Hubble watches comet ATLAS disintegrate into more than 2 dozen pieces


Micro-CT scans give clues about how hero shrews' bizarre backbones evolved


Study reveals important flowering plants for city-dwelling honey bees

Understanding deer damage is crucial when planting new forests

Life on the edge

Arctic wildlife uses extreme method to save energy
Birds in Svalbard shut down their immune system in the arctic winter to save energy, apparently. Don't try this at home.

Shrinking instead of growing: how shrews survive the winter

The common shrew is a survivor: to save energy, it does not hibernate, but simply becomes smaller.
Credit: Christian Ziegler


Two-person-together MRI scans on couples investigates how touching is perceived in the brain


From the news media:

Iceland tested 12% of its population for coronavirus and spotted the outbreak in the faraway Austrian ski resort Ischgl before anybody else did. Interview with the prime minister, Katrín Jakobsdóttir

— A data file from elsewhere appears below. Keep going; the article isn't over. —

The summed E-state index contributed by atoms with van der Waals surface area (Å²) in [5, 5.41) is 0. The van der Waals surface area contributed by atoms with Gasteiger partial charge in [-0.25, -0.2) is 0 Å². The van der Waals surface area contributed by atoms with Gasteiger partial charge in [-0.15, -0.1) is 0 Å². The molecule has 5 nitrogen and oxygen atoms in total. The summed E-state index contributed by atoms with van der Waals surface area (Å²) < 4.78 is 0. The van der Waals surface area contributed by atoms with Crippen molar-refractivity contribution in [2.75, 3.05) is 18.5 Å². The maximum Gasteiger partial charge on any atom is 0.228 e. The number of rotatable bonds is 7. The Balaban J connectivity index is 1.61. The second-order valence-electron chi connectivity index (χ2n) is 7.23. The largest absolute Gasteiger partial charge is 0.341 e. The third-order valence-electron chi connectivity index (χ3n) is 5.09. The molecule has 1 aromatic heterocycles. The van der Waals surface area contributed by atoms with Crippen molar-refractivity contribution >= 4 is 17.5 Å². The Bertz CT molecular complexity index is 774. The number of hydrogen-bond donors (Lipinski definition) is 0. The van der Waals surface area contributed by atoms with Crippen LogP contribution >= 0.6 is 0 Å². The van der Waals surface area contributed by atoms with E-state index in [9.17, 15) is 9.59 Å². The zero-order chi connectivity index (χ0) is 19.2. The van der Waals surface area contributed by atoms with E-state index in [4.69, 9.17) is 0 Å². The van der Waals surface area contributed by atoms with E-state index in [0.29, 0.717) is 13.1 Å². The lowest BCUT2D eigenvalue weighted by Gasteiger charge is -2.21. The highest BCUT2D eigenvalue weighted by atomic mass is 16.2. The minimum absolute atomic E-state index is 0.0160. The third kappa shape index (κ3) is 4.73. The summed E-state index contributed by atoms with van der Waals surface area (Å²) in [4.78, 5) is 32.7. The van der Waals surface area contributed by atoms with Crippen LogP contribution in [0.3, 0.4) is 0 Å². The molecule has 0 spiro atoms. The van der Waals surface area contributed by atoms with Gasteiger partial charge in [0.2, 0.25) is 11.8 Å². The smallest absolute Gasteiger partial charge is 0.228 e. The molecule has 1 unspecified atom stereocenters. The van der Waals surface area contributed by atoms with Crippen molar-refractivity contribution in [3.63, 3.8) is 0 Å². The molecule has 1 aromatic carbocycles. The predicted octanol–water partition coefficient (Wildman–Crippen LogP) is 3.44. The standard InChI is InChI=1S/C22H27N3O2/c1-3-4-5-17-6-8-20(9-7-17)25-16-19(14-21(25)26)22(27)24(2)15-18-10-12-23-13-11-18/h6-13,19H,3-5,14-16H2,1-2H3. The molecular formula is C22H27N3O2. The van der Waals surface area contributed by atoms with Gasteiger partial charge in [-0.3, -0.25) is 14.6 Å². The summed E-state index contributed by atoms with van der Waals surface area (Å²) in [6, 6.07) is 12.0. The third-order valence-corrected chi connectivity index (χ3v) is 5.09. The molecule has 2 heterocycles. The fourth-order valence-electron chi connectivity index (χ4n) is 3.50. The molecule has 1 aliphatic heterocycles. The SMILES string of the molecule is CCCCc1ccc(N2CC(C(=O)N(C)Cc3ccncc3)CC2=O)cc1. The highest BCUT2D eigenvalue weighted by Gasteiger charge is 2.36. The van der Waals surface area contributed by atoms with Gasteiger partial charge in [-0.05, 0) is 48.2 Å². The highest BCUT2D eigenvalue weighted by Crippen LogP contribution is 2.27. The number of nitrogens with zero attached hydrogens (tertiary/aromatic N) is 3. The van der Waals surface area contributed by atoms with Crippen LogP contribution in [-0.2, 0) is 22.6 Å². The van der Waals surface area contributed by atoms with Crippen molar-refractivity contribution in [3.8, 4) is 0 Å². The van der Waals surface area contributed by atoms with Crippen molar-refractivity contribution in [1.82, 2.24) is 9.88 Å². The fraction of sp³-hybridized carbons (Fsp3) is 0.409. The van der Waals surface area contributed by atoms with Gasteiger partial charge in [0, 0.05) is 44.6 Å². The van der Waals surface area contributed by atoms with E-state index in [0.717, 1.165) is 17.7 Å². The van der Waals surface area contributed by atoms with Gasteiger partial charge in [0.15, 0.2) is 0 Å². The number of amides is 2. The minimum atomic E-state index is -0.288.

Meanwhile, in countries that didn't do so well, the official hospital deaths are only the tip of an iceberg of additional deaths - analysts at the Financial Times are now looking at the excess deaths over the long-term seasonal average and some of these results are quite scary.

Monday, April 27, 2020

a crisis of touch

Open Archive Day

One of the collateral problems arising from the covid-19 pandemic is the fact that the distancing dramatically reduces opportunities to experience touch with other humans, as for instance, V (the artist formerly known as Eve Ensler) has pointed out in the Guardian recently (I really liked her suggestion that all the mad female grooming culture is just serving as an excuse to get a regular dosis of gentle touching).

See also this feature in Wired magazine on skin hunger.

Even before this pandemic, some have argued that western societies were becoming more touch averse and that this was having a negative impact on our mental health, as I reported in my feature from last April, which is now in the open archives. With distancing measures likely to remain necessary for months if not years, one can imagine that these problems will become even more serious.

Are we losing touch with our world?

The human sense of touch is important for well-being, but current trends in society tend to discourage touching behaviours. (Photo: andreas160578/Pixabay.)

Sunday, April 26, 2020

stuck inside

new tag: covid19

The death cult that is the populist right is beginning to clamour for an end to the UK's restrictions (it's hardly a lockdown as people around here go out and about as they please), so let's check the maths, shall we?